Jacksonville Harbor consists of 27 river miles starting at the mouth of the St. Johns River where it empties into the Atlantic Ocean. The harbor is an increasingly attractive port to call due to its location relative to the Panama Canal; as well as its access to extensive intermodal connections including rail, water, and highway facilities. In addition, more than 50 million consumers are within an eight-hour truck drive of Jacksonville Harbor marine terminals.
The Jacksonville District is conducting a study to increase the depth of the existing federal channel along the St. Johns River from its current project depth of 40-feet to a maximum depth of 50-feet. The study is focused on the portion of the harbor up to river mile 14. The harbor project provides access to deep draft vessel traffic using terminal facilities located in Jacksonville, Fla. The primary concentration of port facilities on Jacksonville Harbor is between mile 8 and 20 of the Federal navigation project. The study will evaluate navigation concerns and provide recommendations for investigating navigation improvements.
The federal objective of water and related land resources planning is to contribute to National Economic Development (NED). The recommended plan for navigation improvements at Jacksonville Harbor has to be responsive to the economic and environmental criteria established by federal and state laws.
The Jacksonville Harbor Deepening Project Final Feasibility Report and Environmental Impact Statement was authorized through the Water Resources Development Act (WRDA) in 1999 and included deepening the main channel from a project depth of 38-feet to 40-feet from the entrance channel to about river mile 14.7.
The current General Reevaluation Report (GRR-II) examines an extension of the WRDA 1999, authorized 40-foot project depth, from river mile 14.7 to mile 20. While that segment received consideration in the Feasibility Study, sufficient benefits did not exist for deepening at the time. However, conditions have since changed and a reevaluation of benefits based on new information provided is the basis for this study.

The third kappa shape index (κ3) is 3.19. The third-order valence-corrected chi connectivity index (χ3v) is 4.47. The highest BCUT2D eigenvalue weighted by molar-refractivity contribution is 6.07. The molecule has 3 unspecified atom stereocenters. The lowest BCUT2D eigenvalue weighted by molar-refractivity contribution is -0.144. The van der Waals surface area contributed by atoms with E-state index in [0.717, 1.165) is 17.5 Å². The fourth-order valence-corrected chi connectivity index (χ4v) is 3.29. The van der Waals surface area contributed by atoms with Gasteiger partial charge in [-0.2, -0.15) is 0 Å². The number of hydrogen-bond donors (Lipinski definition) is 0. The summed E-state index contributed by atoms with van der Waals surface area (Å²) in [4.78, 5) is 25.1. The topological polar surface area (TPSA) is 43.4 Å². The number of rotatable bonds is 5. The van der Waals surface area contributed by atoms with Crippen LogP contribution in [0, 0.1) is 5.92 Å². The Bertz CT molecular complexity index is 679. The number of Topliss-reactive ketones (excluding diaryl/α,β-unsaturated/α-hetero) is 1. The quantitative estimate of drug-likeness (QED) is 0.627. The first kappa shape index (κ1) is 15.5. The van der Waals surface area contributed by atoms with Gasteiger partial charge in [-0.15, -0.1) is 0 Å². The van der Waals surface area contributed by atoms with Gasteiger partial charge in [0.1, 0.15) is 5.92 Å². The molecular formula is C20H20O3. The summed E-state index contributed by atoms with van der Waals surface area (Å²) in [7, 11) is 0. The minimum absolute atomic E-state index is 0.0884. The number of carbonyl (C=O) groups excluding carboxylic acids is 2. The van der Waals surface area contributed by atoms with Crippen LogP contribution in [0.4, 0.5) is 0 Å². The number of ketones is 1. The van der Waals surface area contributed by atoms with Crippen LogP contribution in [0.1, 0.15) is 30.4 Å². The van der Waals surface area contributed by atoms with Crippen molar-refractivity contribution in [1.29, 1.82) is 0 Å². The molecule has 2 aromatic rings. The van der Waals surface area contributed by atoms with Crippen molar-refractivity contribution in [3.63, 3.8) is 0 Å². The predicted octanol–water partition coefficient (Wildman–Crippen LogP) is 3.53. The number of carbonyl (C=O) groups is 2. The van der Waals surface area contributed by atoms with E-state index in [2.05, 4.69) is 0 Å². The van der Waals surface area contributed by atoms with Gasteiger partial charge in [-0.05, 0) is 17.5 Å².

The GRR-II will look at deepening the existing Federal channel from a project depth of 40-feet to potential depths of 50-feet. Deepening the existing channel would allow for more efficient use of the harbor by larger vessels; therefore reducing transportation costs, while avoiding or minimizing impacts to environmental resources.
This study involves an evaluation of problems associated with navigation on the existing Jacksonville Harbor project. Specifically, the study reviews the needs of the Port Authority, commercial shippers, pilots and concerns of the United States Coast Guard and Navy.
Many of the vessels that currently use Jacksonville Harbor must light-load or wait on tidal advantage in order to enter or leave the harbor causing increased transportation costs. The current depth also impacts the introduction of larger vessels into the fleet that would visit Jacksonville Harbor.
The Federal objective, required in water and land resource planning, must be consistent with protecting the nation’s environment. The study will evaluate improvements for the harbor to efficiently and safely accommodate larger vessels while preserving environmental and cultural resources impacted by navigation improvements.
The overall goals of the project include the following:
• Decrease transportation costs associated with existing commercial ship delays from light loading.
• Develop the most cost effective means for disposal of dredged material over the 50 year life of the project.
• Identify the best plan that minimizes impacts to environmental resources and accommodates existing and projected larger commercial traffic.
Jacksonville Harbor includes three segments: Segment 1 (entrance channel to River Mile 14) and Segment 2 (River Mile 14-20) have an existing authorized depth of 40 feet. Segment 3 (West Blount Island Channel) has an existing authorized depth of 38 feet. The focus of the current study is Segment 1.
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